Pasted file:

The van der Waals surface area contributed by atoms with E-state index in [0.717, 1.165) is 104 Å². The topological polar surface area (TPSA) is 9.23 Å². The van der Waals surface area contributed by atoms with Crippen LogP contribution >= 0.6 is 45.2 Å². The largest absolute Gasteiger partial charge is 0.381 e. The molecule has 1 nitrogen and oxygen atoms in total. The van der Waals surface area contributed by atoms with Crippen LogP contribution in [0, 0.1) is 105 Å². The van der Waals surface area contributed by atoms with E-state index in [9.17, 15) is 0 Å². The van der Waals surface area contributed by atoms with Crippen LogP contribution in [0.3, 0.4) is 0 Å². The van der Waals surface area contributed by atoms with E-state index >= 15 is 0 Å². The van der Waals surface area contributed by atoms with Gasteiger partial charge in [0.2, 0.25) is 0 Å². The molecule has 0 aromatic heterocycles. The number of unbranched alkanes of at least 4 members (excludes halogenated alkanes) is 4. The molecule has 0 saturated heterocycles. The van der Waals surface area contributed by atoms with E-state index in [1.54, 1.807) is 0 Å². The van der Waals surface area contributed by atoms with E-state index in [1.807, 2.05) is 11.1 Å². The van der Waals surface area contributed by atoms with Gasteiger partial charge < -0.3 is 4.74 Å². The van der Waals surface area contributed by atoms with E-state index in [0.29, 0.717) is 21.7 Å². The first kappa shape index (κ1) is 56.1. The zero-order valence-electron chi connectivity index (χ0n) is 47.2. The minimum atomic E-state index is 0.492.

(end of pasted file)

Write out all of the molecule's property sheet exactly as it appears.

The van der Waals surface area contributed by atoms with E-state index in [0.717, 1.165) is 104 Å². The topological polar surface area (TPSA) is 9.23 Å². The van der Waals surface area contributed by atoms with Crippen LogP contribution >= 0.6 is 45.2 Å². The largest absolute Gasteiger partial charge is 0.381 e. The molecule has 1 nitrogen and oxygen atoms in total. The van der Waals surface area contributed by atoms with Crippen LogP contribution in [0, 0.1) is 105 Å². The van der Waals surface area contributed by atoms with E-state index in [9.17, 15) is 0 Å². The van der Waals surface area contributed by atoms with Crippen LogP contribution in [0.3, 0.4) is 0 Å². The van der Waals surface area contributed by atoms with E-state index >= 15 is 0 Å². The van der Waals surface area contributed by atoms with Gasteiger partial charge in [0.2, 0.25) is 0 Å². The molecule has 0 aromatic heterocycles. The number of unbranched alkanes of at least 4 members (excludes halogenated alkanes) is 4. The molecule has 0 saturated heterocycles. The van der Waals surface area contributed by atoms with E-state index in [1.54, 1.807) is 0 Å². The van der Waals surface area contributed by atoms with E-state index in [1.807, 2.05) is 11.1 Å². The van der Waals surface area contributed by atoms with Gasteiger partial charge < -0.3 is 4.74 Å². The van der Waals surface area contributed by atoms with E-state index in [0.29, 0.717) is 21.7 Å². The first kappa shape index (κ1) is 56.1. The zero-order valence-electron chi connectivity index (χ0n) is 47.2. The minimum atomic E-state index is 0.492.